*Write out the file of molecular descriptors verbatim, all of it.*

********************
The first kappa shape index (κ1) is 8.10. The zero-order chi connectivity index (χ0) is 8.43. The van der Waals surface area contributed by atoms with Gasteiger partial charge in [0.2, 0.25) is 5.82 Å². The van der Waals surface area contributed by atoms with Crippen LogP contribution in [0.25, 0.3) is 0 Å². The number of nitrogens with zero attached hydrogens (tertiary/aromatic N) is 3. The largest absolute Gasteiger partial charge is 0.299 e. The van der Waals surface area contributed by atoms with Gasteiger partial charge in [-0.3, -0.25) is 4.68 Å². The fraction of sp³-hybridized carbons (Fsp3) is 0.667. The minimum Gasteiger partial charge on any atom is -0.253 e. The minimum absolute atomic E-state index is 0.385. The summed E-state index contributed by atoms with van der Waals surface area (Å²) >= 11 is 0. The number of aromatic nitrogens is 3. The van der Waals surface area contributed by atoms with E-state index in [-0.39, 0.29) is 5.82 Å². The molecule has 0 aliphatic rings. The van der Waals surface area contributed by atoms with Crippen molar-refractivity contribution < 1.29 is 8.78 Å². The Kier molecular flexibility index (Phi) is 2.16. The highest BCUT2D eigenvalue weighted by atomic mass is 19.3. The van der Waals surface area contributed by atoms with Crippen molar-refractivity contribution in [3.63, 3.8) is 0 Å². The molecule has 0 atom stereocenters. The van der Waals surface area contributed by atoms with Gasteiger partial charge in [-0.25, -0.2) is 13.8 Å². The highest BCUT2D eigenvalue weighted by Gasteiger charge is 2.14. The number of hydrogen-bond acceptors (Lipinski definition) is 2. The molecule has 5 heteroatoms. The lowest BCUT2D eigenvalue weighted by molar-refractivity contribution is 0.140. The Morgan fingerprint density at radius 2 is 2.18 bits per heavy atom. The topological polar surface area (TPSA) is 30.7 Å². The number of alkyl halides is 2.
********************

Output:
The first kappa shape index (κ1) is 8.10. The zero-order chi connectivity index (χ0) is 8.43. The van der Waals surface area contributed by atoms with Gasteiger partial charge in [0.2, 0.25) is 5.82 Å². The van der Waals surface area contributed by atoms with Crippen LogP contribution in [0.25, 0.3) is 0 Å². The number of nitrogens with zero attached hydrogens (tertiary/aromatic N) is 3. The largest absolute Gasteiger partial charge is 0.299 e. The van der Waals surface area contributed by atoms with Gasteiger partial charge in [-0.3, -0.25) is 4.68 Å². The fraction of sp³-hybridized carbons (Fsp3) is 0.667. The minimum Gasteiger partial charge on any atom is -0.253 e. The minimum absolute atomic E-state index is 0.385. The summed E-state index contributed by atoms with van der Waals surface area (Å²) >= 11 is 0. The number of aromatic nitrogens is 3. The van der Waals surface area contributed by atoms with E-state index in [-0.39, 0.29) is 5.82 Å². The molecule has 0 aliphatic rings. The van der Waals surface area contributed by atoms with Crippen molar-refractivity contribution < 1.29 is 8.78 Å². The Kier molecular flexibility index (Phi) is 2.16. The highest BCUT2D eigenvalue weighted by atomic mass is 19.3. The van der Waals surface area contributed by atoms with Crippen molar-refractivity contribution in [3.63, 3.8) is 0 Å². The molecule has 0 atom stereocenters. The van der Waals surface area contributed by atoms with Gasteiger partial charge in [-0.25, -0.2) is 13.8 Å². The highest BCUT2D eigenvalue weighted by Gasteiger charge is 2.14. The number of hydrogen-bond acceptors (Lipinski definition) is 2. The molecule has 5 heteroatoms. The lowest BCUT2D eigenvalue weighted by molar-refractivity contribution is 0.140. The Morgan fingerprint density at radius 2 is 2.18 bits per heavy atom. The topological polar surface area (TPSA) is 30.7 Å². The number of alkyl halides is 2.